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Network Modeling of?PrEP Uptake on Referral Networks and Health Venue Utilization Among Young Men Who Have Sex with?Men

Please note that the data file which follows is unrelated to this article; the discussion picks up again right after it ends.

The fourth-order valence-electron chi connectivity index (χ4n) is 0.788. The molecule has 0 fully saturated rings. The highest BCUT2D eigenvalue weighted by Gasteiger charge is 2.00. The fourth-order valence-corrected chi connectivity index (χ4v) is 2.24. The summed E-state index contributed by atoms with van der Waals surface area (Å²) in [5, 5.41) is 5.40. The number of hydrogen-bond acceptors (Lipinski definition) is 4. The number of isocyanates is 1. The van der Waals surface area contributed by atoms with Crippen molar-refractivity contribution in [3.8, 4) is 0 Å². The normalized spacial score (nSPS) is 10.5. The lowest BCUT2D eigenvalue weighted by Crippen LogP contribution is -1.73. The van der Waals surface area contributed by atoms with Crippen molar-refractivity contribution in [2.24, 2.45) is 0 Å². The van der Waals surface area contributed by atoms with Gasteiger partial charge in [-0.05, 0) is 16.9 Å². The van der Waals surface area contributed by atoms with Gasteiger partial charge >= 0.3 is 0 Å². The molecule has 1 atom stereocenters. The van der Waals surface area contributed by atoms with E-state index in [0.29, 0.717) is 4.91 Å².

Introduction.In the United States, young men who have sex with men (MSM) have an elevated rate of HIV infection. Both Texas and Illinois bear an excess burden of new HIV infections in the United States (U.S.) [1 ]. Houston accounted for 29.3% of the new infections in Texas, 78.3% were men, approximately 85.8% were among MSM [2 ]. Chicago accounted for 55.7% of the new infections in Illinois [3 ], 83.2% were men, of whom 92.1% were among MSM [4 ].Tenofovir disoproxil fumarate with emtricitabine as pre-exposure prophylaxis (PrEP) was approved by the U.S. Food and Drug Administration (FDA) in 2012 to reduce the number of new HIV infections. Several randomized clinical trials have demonstrated safety, efficacy, and effectiveness of PrEP to prevent HIV acquisition [5 , 6 , 7 , 8 ]. According to the latest report, 98,732 individuals have started PrEP since 2012, and 36,732 individuals were estimated to start PrEP in 2016. Men and individuals aged 25 years old or older are estimated to have the highest rates of PrEP use, and African Americans and Hispanics are estimated to have low PrEP use relative to their rates of new HIV infections [9 ]. These numbers indicate a lag in PrEP uptake, especially among young racial/ethnic minority men, and this is of concern given the CDC estimate that one in four, or 492,000 MSM, have indications for PrEP [10 ].PrEP uptake among the highest risk groups in the U.S. faces implementation challenges [11 ] and lack of financial coverage [12 ]. These barriers are exemplified in cities such as Atlanta, where few MSM (estimated to be 15%) achieve HIV protection via PrEP, given barriers within multiple stages of the PrEP care continuum [13 ]. This study employs stochastic social network models [14 , 15 ] to estimate PrEP uptake and referral patterns among YMSM, and their utilization patterns of health centers to guide future implementation efforts.Background.PrEP implementation among the highest risk sub-populations of MSM, such as young MSM (YMSM) and racial/ethnic minority MSM, is challenged by the need for sustained engagement of at-risk communities and health care providers [16 , 17 ]. Structural barriers, such as stigma and discrimination that impede access to HIV health services [18 ], also may contribute to disparities in PrEP awareness and create age and race/ethnicity-specific barriers to PrEP uptake [13 , 17 , 19 , 20 ]. Although younger Black MSM have a higher intention to adopt PrEP than older Black MSM [21 ], they tend to have lower PrEP awareness and uptake [17 , 22 ]. Younger or Black MSM are less likely to be aware of the availability of PrEP [20 , 23 ], and MSM of color tend to perceive barriers to PrEP uptake [19 ]. Lack of awareness limits self-referral, and limited health care insurance coverage serves as a barrier to clinical care access, including obtaining PrEP for Black YMSM [20 ], which may restrict PrEP access for this at-risk population in some jurisdictions [16 ].PrEP awareness among YMSM may be enhanced by participation in other health services, including HIV prevention programs [17 ]. However, a mismatch between prevention services and the needs of this population may impede PrEP implementation, given evidence that HIV uninfected Black MSM tend not to affiliate with health centers that provide HIV-prevention services [24 ]. To optimize PrEP implementation among YMSM, a traditional approach would include focus on individual-level interventions, such as increased PrEP awareness, knowledge of accessibility, and uptake among providers and patients. Although this level of intervention is underway, we posit that important system-level organizational promotion, such as active involvement and coordination between health providers and health organizations in both public and private sectors, also is important.Social Network Approaches to Health Systems Research.Social network analysis has been applied to health systems research, as it offers powerful methodological tools to examine complex collaborative networks of organizations [25 ] to define the boundaries of health systems and the structural embeddedness of networks, thus allowing researchers to examine their impacts on diffusion of knowledge and, ultimately, health outcomes [26 ]. Public health delivery systems operate through coordination of partnerships between multiple public and private health organizations, without which delivery systems may perpetuate inequalities in the availability of health care [27 ]. Our study regards health delivery systems as being formed by inter-organizational partnerships or collaborative networks of health organizations [27 , 28 , 29 , 30 ] that, in the HIV prevention context, range from community-based organizations that provide health services to clinics that are both publicly and privately funded.Existing network studies in health services research, however, have been limited to descriptions of network characteristics, usually within one type of network [27 , 28 , 29 , 30 ]. Few network health systems studies include (a) a holistic approach to model and test specific network structures, i.e., density, (b) examination of multiple networks concurrently, or (c) identification of local network patterns in relation to the outcomes [30 , 31 ].Systems Science Perspective of Health Delivery System.Systems science allows us to examine complex and embedded characteristics of PrEP care delivery systems that engage YMSM. It also provides insight into the entire system that comprises connections among different components and their interactions to form a coherent whole [32 ]. In the context of network analysis, a health system is regarded as comprising various interconnected networks that form sub-systems that are interdependent and nested and, thus, affect each other and the behavior of network members [26 , 30 ]. We build on systems science to examine complex PrEP delivery systems that are composed of multiple networked components that reflect YMSM’s health center utilization and their referral patterns.This study examines health service networks, including both service and care providers that engage YMSM in Houston and Chicago. Both cities were selected as our study sites that highlight important similarities and differences. First, according to the 2010 US census, the cities are similar in population size (with a ranking of third and fourth largest for Chicago and Houston, respectively). Second, the political culture in regard to same-sex laws is different in the two states. Illinois was the first US state to repeal its same-sex criminalization laws and same-sex sexual activity has been legal since 1962, while in Texas, such a repeal occurred over 40 years later. Third, the health care systems between the two states are different. Illinois adopted Medicaid expansion but Texas opted out. This circumstance provides different insurance coverage contexts, which may pose different challenges in linking YMSM to PrEP care.System-level factors, such as PrEP referral patterns generated by community-based organizations (CBOs) and agencies, funding sources, and relationships with the referral site, may help to overcome or mitigate uptake barriers, resulting in PrEP diffusion and accessibility, especially for those without insurance [20 ]. We refer to these health organizations (i.e., CBOs and PrEP providers that form referral relationships with each other) as “health venues” and to YMSM health venue utilization as “affiliation networks” between YMSM and health venues. We operationalize a PrEP delivery system as being formed by multiple networks that comprise two integrated network levels: (1) referral relationships between CBOs and PrEP providers and (2) utilization patterns of YMSM to these health venues. This multilevel referral-affiliation network consists of client-referral ties from CBOs to PrEP providers and utilization by YMSM of both CBOs and PrEP providers. We view these networks by looking both inward (within network ties) and outward (between-network ties) to form a complex, nested networked system of PrEP care delivery that engages YMSM in Houston and Chicago.Aims of the Current Study.There are two objectives in our study. Our primary objective is to identify potential individual and other network factors associated with PrEP uptake among YMSM. These factors include individual-level characteristics, e.g., socioeconomic characteristics, behaviors, and utilization patterns of health centers, i.e., propensity of attending health venues. Our secondary objective is to determine whether naturally occurring PrEP referral networks diffuse PrEP uptake behavior among YMSM by estimating PrEP uptake and referral patterns among YMSM.Data and Methods.Study Setting and Data Collection.Data for this analysis come from a multi-site, longitudinal network study, Young Men’s Affiliation Project (YMAP). YMAP consists of two Phases. In Phase I, we collected data on a sample of YMSM-serving venues of various types. Semi-structured interviews were conducted at three waves with venue representatives (mostly interviewing one representative per venue, but for large venues that consist of multiple departments, more than one representatives were interviewed). The baseline survey was conducted in 2013–2014 from 58 venues in Chicago and 80 venues in Houston using computer-assisted personal interviewing via Qualtrics software [33 ]. These venues were selected based on informant-driven sampling reflecting perceived importance and/or frequency of attendance by YMSM. Inclusion criteria for venue representatives included having affiliation with the venue for at least 6 months, not planning to leave the venue within the next 2 years, and having legal ability to access the venue (age; e.g., bars, clubs serving alcohol). More detailed descriptions of Phase I procedures and survey items are available elsewhere [34 ].In Phase II, we collected individual-level survey data at baseline and follow-up. At baseline, YMSM aged 16–29 in Houston (N = 378) and Chicago (N = 377) were recruited, using respondent-driven sampling (RDS) [35 ] between 2014 and 2016. Eligibility criteria included male birth sex and identity, engaging in oral or anal sex with another male in the prior year, and residing in and planning to remain in Chicago or Houston for the following year. We collected both survey data and blood samples for HIV/STD testing, processed according to site-specific algorithms using HIV-1/HIV-2 multi-spot differentiation and HIV RNA (viral load) tests. More detailed descriptions of Phase II procedures and survey items are available elsewhere [36 , 37 ]. We obtained assent/consent from all participants; parental consent was waived for minors (under 18 years of age). All three institutions that participate in YMAP received approval from their respective institutional review boards (HSC-SPH-12-0830). This study used both venue and YMSM-specific data from baseline Phase I and Phase II, but we restricted our sample to 49 sites characterized as “health venues” (N = 25 for Houston, and N =24 for Chicago) by excluding other types of social venues where YMSM interact with peers such as bars, sporting organizations, etc., and to HIV-seronegative YMSM (N = 259 for Houston and N = 284 for Chicago).Measures.Behavioral Outcome.PrEP uptake behavior was treated as a binary outcome variable, where 1 indicates that YMSM have ever taken PrEP, and 0 otherwise.Characteristics of YMSM.We included the following covariates related to YMSM: race/ethnicity (Hispanic, White, Black, other), education (from 1 for grade ≤ high school, to 7 for doctorate), lifetime housing instability (yes or no), insurance type (“not insured,” “privately insured,” or “publicly insured such as Medicaid CountyCare or Medicare”). In addition, we included syphilis infection with RPR titers ≥ 1:2 (yes or no) and measured risk behavior by the number of sex partners in the prior six months, and the number of illicit drugs ever used (continuous, with the maximum of 10 types of illicit drugs).Characteristics of Health Venues.We included the following covariates related to venues: HIV service providers (yes or no), PrEP provider (yes or no), percentage of Black clientele (continuous).Affiliation Network Between YMSM and Health Venues.Study participants were provided with city-specific lists for health venues, including clinics and other spaces where health services are provided. Participants identified health venues attended in the last 12 months.Referral Network Among Health Venues.Venue representatives were provided with a roster of health venues and asked to identify those to which referrals are made (of clients or members) for goods or services in the past 24 months. These referrals include referrals of not only YMSM but also any clients, and referrals for any health services, not specifically for PrEP services.Analytical Methods.Network Visualization.We visualized our combined affiliation network data between YMSM and health venues, and referral networks between health venues, using the igraph network visualization [38 ].Social Influence Analysis.Auto-logistic actor attribute models (ALAAMs) as used to test how YMSM’s PrEP uptake behavior may be affected by their own demographics (e.g., race/ethnicity, age), their behaviors (e.g., number of sex partners), their health venue utilization patterns, the characteristics of utilized health venues, and the referral patterns among these health venues. The various attributes, behavior and associations with network structures are represented by network configurations, and each configuration is assigned a parameter in ALAAMs. All models presented in this study are fitted using the PNet software [39 ], and provides adequate fit to the data. A positive and significant ALAAM parameter estimate indicates the corresponding effect, whether it represents attributes or behavior of YMSM or their network positions, are positivity associated with PrEP uptake. More detailed information on ALAAMs, model formulations, estimation procedure, model assessment, and specifications are found in the online supplemental information.Table 2 presents the configurations we included in our ALAAMs together with the estimated parameter values and their standard errors.Our primary research question on whether PrEP uptake may be influenced through venue referrals is tested by the “Influence through venue referral” effect representing YMSM who attended health venues that referred patients to one another. The other configurations that focus on our secondary objects are, PrEP density effect for the baseline propensity for YMSM to take PrEP; affiliation activity effect to test how venue attendance activities may encourage or discourage PrEP uptake; affiliation YMSM two-star effect to test how attendance at multiple health venues may affect the uptake of PrEP; affiliated venue attribute effects to test whether venues of specific types or with particular profiles are more likely to be affiliated with YMSM who take PrEP; and YMSM’s own attributes to test how YMSM demographics may predict their PrEP uptake.Results.Descriptive Statistics.Table 1 shows descriptive statistics for characteristics of YMSM in both Houston (N = 259) and Chicago (N = 284).Table 1 HIV-seronegative YMSM descriptive statistics, from the YMAP Study, Houston (N = 259) and Chicago (N = 284), 2014–2016 Variable Houston Chicago Ever taken PrEP  Yes 55 (21.2%) 50 (17.6%)  No 175 (67.6%) 197 (69.4%) Race/ethnicitya  Hispanic 60 (23.2%) 36 (12.7%)  White 52 (20.1%) 72 (25.4%)  Black 124 (47.9%) 158 (55.6%)  Other 23 (8.9%) 17 (6.0%) Education  High school or less 84 (32.4%) 97 (34.2%)  More than high school 171 (66.0%) 182 (64.1%) Lifetime housing instabilitya  No 213 (82.2%) 199 (70.1)  Yes 41 (15.8%) 81 (28.5%) Insurance typea  Not insured 90 (34.8%) 54 (19.0%)  Privately insured 142 (54.8%) 101 (35.6%)  Publicly insured (e.g., Medicaid, CountyCare) 21 (8.1%) 122 (43.0%) Condom use behaviour  Consistent use 67 (25.9%) 70 (24.7%)  Inconsistent use 168 (64.8%) 197 (69.4%) Syphilis infection status  Negative 214 (82.6%) 200 (70.4%)  Positive 30 (11.6%) 30 (10.6%) Number of sex partners 5.41 (6.37; 0, 30) 7.53 (14.31; 0, 150) Number of illicit drugs ever useda 2.46 (2.14; 0, 9) 2.63 (2.21; 0, 9) Health venue attendancea 1.4 (1.7; 0, 12) 2.0 (2.3; 0, 11)  1st quarter percentile 0 health venue 95 (36.7%) 0 health venue 78 (27.5%)  2nd quarter percentile 1 health venue 68 (26.3%) 1 health venue 87 (30.6%)  3rd quarter percentile 2 health venues 50 (19.3%) 3 health venues 67 (23.6%)  4th quarter percentile 12 health venues 46 (17.8%) 11 health venues 52 (18.3%) List of drugs: cannabis, cocaine, meth, inhalant, sedative, hallucinogens, opioid, pain killer, steroids, and ecstasy aHouston and Chicago are statistically different in terms of race/ethnicity (p < 0.001), lifetime housing instability (p < 0.001), insurance type (p < 0.001), and number of health venues attended (p < 0.05). Either mean (SD; min, max) or n (percentage); percentage computation includes missing valuesFifty-five (21%) participants in Houston and fifty (18%) participants in Chicago reported to have ever taken PrEP. For both cities, nearly half of the participants were Black, and a majority had at least a high school education, stable housing, and insurance of some kind and reported inconsistent condom use, were syphilis uninfected, and reported an average of 5–7 sex partners during the prior 6 months. As for health venue characteristics, both in Houston and Chicago, about twenty percents of health venues provided PrEP and HIV services, and another 44% in Houston and another 75% in Chicago provided only HIV services. In Houston, a total of 19 (76%) venues are referral sites, and 24 (96%) venues received referrals; in Chicago, 17 (71%) venues are referral sites, and 23 (96%) venues received referrals. The average percentage of clientele who were Black was 28% for Houston and 65% for Chicago.Network Visualization.Figure 1 shows referral networks among health venues in combination with the pattern of health venue utilization by YMSM (line of dots at the bottom) for Houston (left) and for Chicago (right). Open image in new window Fig. 1 Multilevel network comprising referral ties between health service venues and affiliation ties between HIV-seronegative YMSM and health venues for Houston (25 venues and 259 YMSM) and Chicago (24 venues and 284 YMSM), 2014–2016. Yellow lines represent referral ties, venue shapes represent service availability (both HIV service and PrEP provider, HIV service provider only, neither), YMSM color represents status of PrEP use, and affiliation ties from YMSM to health venues is shown in light blue. The graphs demonstrate different utilization patterns (light blue) by YMSM across citiesYMSM in Houston have few affiliation ties to health venues in general (i.e., blue ties are sparse in Houston). In Houston, all of the five PrEP provider venues (green star nodes) also provide HIV service. Out of the other 20 non-PrEP-providing health venues, there are another six venues that provide only HIV service (green square nodes). In addition, 97 (37%) YMSM are affiliated with at least one of five of both PrEP and HIV service providers (green star nodes), while 125 (48%) YMSM are affiliated with at least one of 20 non-PrEP-providing health venues. In Chicago, 51 (18%) YMSM affiliated with at least one of 19 PrEP providers, while 193 (68%) YMSM affiliated with at least one of five non-PrEP-providing health venues. In both cities, more YMSM affiliate with the non-PrEP-providing health venues as compared to PrEP providers, but the percentage of the Houston YMSM who affiliate with PrEP providers is more than twice that of the YMSM in Chicago (37% vs. 18%). Referral ties (yellow) among health venues (regardless of PrEP-offering status) are similar in density for both Houston and Chicago (0.18 in Houston and 0.20 in Chicago).Auto-Logistic Actor Attribute Models (ALAAMs).Table 2 presents the predictors of PrEP uptake as estimated parameter values and their standard errors from our regression analysis. In Chicago, the relationships between network activity and PrEP uptake are not significant for “affiliation activity,” “affiliation YMSM two-star,” or “influence through venue referral.” These indicate that the uptake of PrEP is not dependent on the ties to other YMSM and health venues. In other words, there is no evidence that attendance at health venues, in general, encourages PrEP uptake. YMSM who attend health venues with a greater percentage of Black clientele, however, tend to take PrEP, as suggested by the positive and significant “affiliated venue Black clientele percentage” parameter. In addition, YMSM’s own attributes are more relevant in predicting their PrEP behavior in Chicago; i.e., YMSM who are White, have a lifetime history of housing instability, report inconsistent condom use, or who have more sex partners are more likely to take PrEP.Table 2 Auto-logistic actor attribute models (ALAAMs) effects, configuration, parameter and standard error estimates to predict PrEP uptake among young men who have sex with men (YMSM), from the YMAP Study, Houston (N = 259) and Chicago (N = 284), 2014–2016 Effects Configuration Houston Chicago Est.SEEst.SE Network position  PrEP density (test baseline propensity for YMSM to take PrEP) Open image in new window− 0.52 0.75 − 3.91 1.17  Affiliation activity (test how venue attendance activities may encourage (+) or discourage (−) PrEP uptake) Open image in new window− 0.55 0.36 − 1.47 0.81  Affiliation YMSM two-star (test how attendance of multiple health venues may affect the uptake of PrEP) Open image in new window 0.150.07 0.03 0.05  Influence through venue referral (test whether YMSM who attend heath venues that are referring clients to one another are more or less likely to take PrEP) Open image in new window− 0.01 0.01 0.00+ 0.00+ Venue attributes  Affiliated with HIV service providers (test whether HIV providers are more likely to be affiliated with YMSM who take PrEP) Open image in new window0.42 0.39 0.70 0.47  Affiliated venue Black clientele percentage (test whether venues with more Black clientele percentage are more likely to be affiliated with YMSM who take PrEP) 0.00+ 0.01 0.020.01 YMSM attributes Open image in new window  . . . .  Hispanic . − 1.34 0.65 1.15 0.92  White − 0.24 0.55 1.830.90  Black − 1.34 0.58 − 0.51 0.88  Lifetime housing instability 0.29 0.49 1.010.47  Privately insured − 0.36 0.42 0.83 0.64  Publicly insured 0.69 0.61 0.57 0.60  Inconsistent condom use 0.57 0.39 1.450.62  Syphilis infection − 0.62 0.70 − 0.39 0.82  Education 0.01 0.13 − 0.06 0.15  Number of sex partners 0.02 0.03 0.030.01  Number of illicit drugs ever used 0.05 0.08 − 0.06 0.09 Circle indicates YMSM, and square indicates health venues. YMSM’s PrEP uptake behavior, as the dependent variable in our ALAAMs, is denoted by binary random variable \( X^{P} \) . Other attributes of YMSM as covariates are denoted by \( X^{{P^{'} }} \) . Venue attributes are denoted by \( X^{v} \) . Significant parameter estimates are listed in bold font, and 0.00 + indicates that the estimate or standard error is greater than 0.00 rather than 0. The effects involving YMSM attributes (\( X^{{P^{'} }} \) ) test whether other attributes of YMSM such as race/ethnicity, insurance types, or levels of education, etc. may predict their PrEP uptake, similar to traditional logistic regression modelsIn Houston, however, YMSM’s race/ethnicity rather than risk behavior plays an important role, whereby both Hispanic and Black YMSM are less likely to take PrEP, even after taking into account insurance status. The positive and significant “affiliation YMSM two-star” effect shows that YMSM are more likely to take PrEP if they have attended multiple health venues; i.e., more health venue utilization encourages PrEP uptake. We did not find a significant effect of “influence through venue referral” on PrEP uptake, which suggests that there was no evidence to support the spread of PrEP uptake driven by the health venue referral networks.Conclusions.This is the first study to utilize a systems science conceptual framework to define complex PrEP delivery systems that engage YMSM as a multiplex referral-affiliation network by triangulating CBOs, PrEP providers, and YMSM and by using social network models to identify the building blocks of the complex structures to predict PrEP uptake behavior among YMSM. Our study analyzed empirical network data that represent a naturally occurring structural pattern of linkage to PrEP care for YMSM in the community by modeling PrEP uptake behavior. We have identified some patterns of referral and health venue utilization in relation to individuals’ characteristics or behavior. Based on the models presented, we can conclude that health venue referral networks do not drive the diffusion of PrEP uptake among YMSM. Existing referral networks might not operate well for achieving effective PrEP delivery among YMSM.It remains unclear why referral network forces did not drive PrEP uptake in samples of YMSM in Chicago and Houston. One consideration is that specific PrEP referral networks may not have been mature enough to play a role. PrEP referral networks may not have been mature because the baseline venue sample was collected very soon after FDA approval and right at the time of CDC recommendations released in 2014 for daily oral PrEP with TDF/FTC as one prevention option for sexually-active adult MSM at substantial risk of HIV acquisition [40 ]. In addition, unmeasured social constructs such as medical mistrust and institutional bias may have outweighed referral network forces. Other possibilities might be that the effects were more at the individual level, i.e., patients were either self-referring or were at sites that offered primary prescriptions. This calls for attention to system features of referring health venues to ensure that they are both accessing the highest risk population and referring effectively. We suggest that future analyses will be key to better understanding how more mature PrEP referral networks vary in their effect across YMSM with a distribution of health venue utilization. Our results also indicate that in Houston, utilization of multiple health venues encouraged PrEP uptake, whereas, in Chicago, this was not the case. As for PrEP uptake, in Houston, YMSM’s race/ethnicity, but not their sexual risk behavior, plays an important role: Both Hispanic and Black YMSM were less likely to take PrEP compared to White YMSM. This is consistent with a prior study that reports lower PrEP uptake among Black versus White and Black versus White MSM in particular [41 , 42 ]. Our results may inform our understanding of why such profound disparities in new infections with HIV exist, despite their network involvement. Addressing the efficacy with which health venues where at-risk individuals participate in risk assessment, HIV testing, and PrEP referral, where appropriate, may improve PrEP access for these populations. In contrast, in Chicago, YMSM who engage in sexual risk behaviors, such as having inconsistent condom use and having more sex partners, predicted PrEP uptake. These findings also may be due to different health insurance systems in Houston and Chicago. Coverage for PrEP is available and accessible in Chicago and may even be more accessible to YMSM of color who make up the majority of Medicaid expansion recipients of PrEP care (data not shown). In Houston, it may be that YMSM who are more connected to health venues are able to obtain PrEP and that a connection to multiple venues increases the likelihood of getting a match between client insurance eligibility and PrEP provision. Alternatively, connection to multiple venues may be a proxy for having adequate transportation. In addition, there may be a lack of PrEP awareness among potential PrEP users and the information gap may differ geographically. Optimized referral networks would likely enhance PrEP uptake patterns in both cities.Considering the failures of the existing naturally occurring PrEP referral system, our study implies the need for multiple points of contact within the healthcare system where PrEP education and prescription can occur. This is especially true given the “purview paradox,” whereby primary care providers and HIV specialists may not consider PrEP implementation to fall within their personal clinical domain and instead see “others” as responsible for prescribing PrEP rather than themselves [43 ].Although our study takes a structural perspective to address complex PrEP delivery systems and an advanced network methodology, it has limitations in terms of the generalizability of our findings and potentially unmeasured variables, including qualitative information. Additionally, our data may have limitations in providing sufficient information to determine the recent PrEP uptake and the timing of YMSM’s health venue utilization that then could lead to PrEP provider referral. However, we believe that our PrEP uptake measure (ever versus never) is a valid reflection of recent PrEP uptake among our participants considering limited PrEP uptake by 2014 when CDC guideline was released for the MSM population [44 ] and our baseline data collection period.Implementation research from various disciplinary perspectives to optimize PrEP uptake [45 ] is important for optimization of PrEP engagement among the most-at-risk populations of YMSM. Effective PrEP uptake likely requires models and approaches that move beyond traditional primary care provision for patients as is implemented in prevention of other chronic disease conditions. For example, cardiovascular disease prevention includes routinized assessments in clinical settings of non-stigmatized behaviors in mostly older populations and acts on objective clinical findings for certain conditions (i.e., hypertension and hypercholesterolemia). In contrast, assessment for PrEP eligibility occurs before entry into clinical care settings among younger populations with often-stigmatized behaviors. Based on our data, it appears that the connections between these pre-clinical health venues and clinical contexts are not driving PrEP uptake. As with other prevention efforts, individuals at risk may not perceive themselves as such or may face barriers to access. Therefore, additional intervention and action are needed from multiple sources [46 ].From a public health perspective, we suggest systematic optimization of referral patterns and structures that identify those at risk and that drive client linkage to appropriate PrEP-providing clinics. We also recommend feedback loops that link clients on PrEP back to pre-clinical contexts, where their continued engagement and adherence can be supported outside of clinical settings. This suggests an integrated public health systems approach to clinically-oriented, community-supported HIV prevention in at-risk populations.